Gone are the days of painting your nails and waiting for what feels like forever for them to fully dry.
Gel polishes, which dry instantly and guarantee no chipping for up to three weeks, have transformed the mani-pedi game, so it's no wonder they've become one of the most requested options at salons.
However, there are many people who still refuse to place their trust in the longwear polish, and after reading about one beauty queen's story, you might have some doubts too.
Despite their popularity, gel manicures do come with some downsides, including weakening and peeling of the nails, aging of the skin, and even worse, risk of skin cancer.
While some studies have found that your weekly or monthly gel manicure, which involves curing the polish under a UV light, isn't enough to increase your risk of developing skin cancer, some dermatologists and health experts don't necessarily agree and urge people to protect their skin before exposing it to the light.
For 20-year-old Karolina Jasko, she didn't heed the warnings until it was too late.
The current Miss Illinois did not take precautions before exposing her skin to the harmful light, and ended up getting diagnosed with melanoma when she was just 18.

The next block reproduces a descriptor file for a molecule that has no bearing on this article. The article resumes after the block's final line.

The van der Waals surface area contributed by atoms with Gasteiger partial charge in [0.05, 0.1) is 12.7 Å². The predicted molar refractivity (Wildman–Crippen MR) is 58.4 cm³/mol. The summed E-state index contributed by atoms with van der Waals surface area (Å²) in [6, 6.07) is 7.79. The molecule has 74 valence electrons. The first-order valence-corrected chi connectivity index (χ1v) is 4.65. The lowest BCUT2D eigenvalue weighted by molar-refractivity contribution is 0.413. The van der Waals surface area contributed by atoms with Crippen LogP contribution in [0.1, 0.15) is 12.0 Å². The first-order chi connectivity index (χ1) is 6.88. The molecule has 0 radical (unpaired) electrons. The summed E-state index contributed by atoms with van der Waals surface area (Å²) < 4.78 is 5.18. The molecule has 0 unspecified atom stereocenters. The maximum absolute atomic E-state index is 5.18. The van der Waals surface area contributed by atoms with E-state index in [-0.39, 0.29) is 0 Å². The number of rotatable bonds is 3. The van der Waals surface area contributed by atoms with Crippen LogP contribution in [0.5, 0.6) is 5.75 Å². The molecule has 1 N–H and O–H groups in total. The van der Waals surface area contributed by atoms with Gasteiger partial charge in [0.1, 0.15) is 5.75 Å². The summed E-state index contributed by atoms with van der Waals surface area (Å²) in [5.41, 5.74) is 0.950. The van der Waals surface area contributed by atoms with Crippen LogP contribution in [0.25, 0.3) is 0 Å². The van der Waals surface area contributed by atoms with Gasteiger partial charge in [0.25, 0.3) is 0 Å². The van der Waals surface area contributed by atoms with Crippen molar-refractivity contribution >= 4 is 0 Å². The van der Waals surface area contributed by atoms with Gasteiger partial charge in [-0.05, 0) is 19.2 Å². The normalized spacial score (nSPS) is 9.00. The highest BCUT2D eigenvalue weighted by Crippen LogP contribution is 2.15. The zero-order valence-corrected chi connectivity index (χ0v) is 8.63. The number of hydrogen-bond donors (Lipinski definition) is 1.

"I got a black vertical line under my right fingernail and I never really noticed it because I always had acrylics," Jasko explained, adding that the line turned out to be one of the most dangerous forms of skin cancer.
"The doctor said I most likely got it from getting my nails done at the nail salon, from the light," she said.
The risk of melanoma is higher in those like Jasko, who have a history of the disease in their family. The UV light causes damage to the skin cells, which in turn triggers genetic defects that manifest in the form of tumors.
Dr. Carolyn Jacob, the director of Chicago Cosmetic Surgery and Dermatology, recommends using "a sunscreen that has a physical blocker like zinc oxide or titanium dioxide to cover all of your skin."
As a result of the disease, Jasko is now left with a permanent scar on her thumb, but she's thankful that she was lucky the cancer was caught before it spread and caused more damage.
"I'm a little self-conscious about it, but I was lucky," Jasko told UPI. "The doctors originally thought they would have to remove my whole thumb, and you never realize how much you use your right thumb until you think about losing it."
She is now using her platform to spread awareness about melanoma and the dangers of gel manicures.
"Being Miss Illinois USA helps me a lot because I get to talk about it with large groups of people and I feel like I get to bring awareness," she said.
As with any type of cancer, early detection is key, so you should regularly examine your nails and the skin around it. Even though discoloration can be caused by a number of other factors, like bruising, you shouldn't take that chance. If you notice changes to your nails, especially new dark lines, you should consult a doctor right away.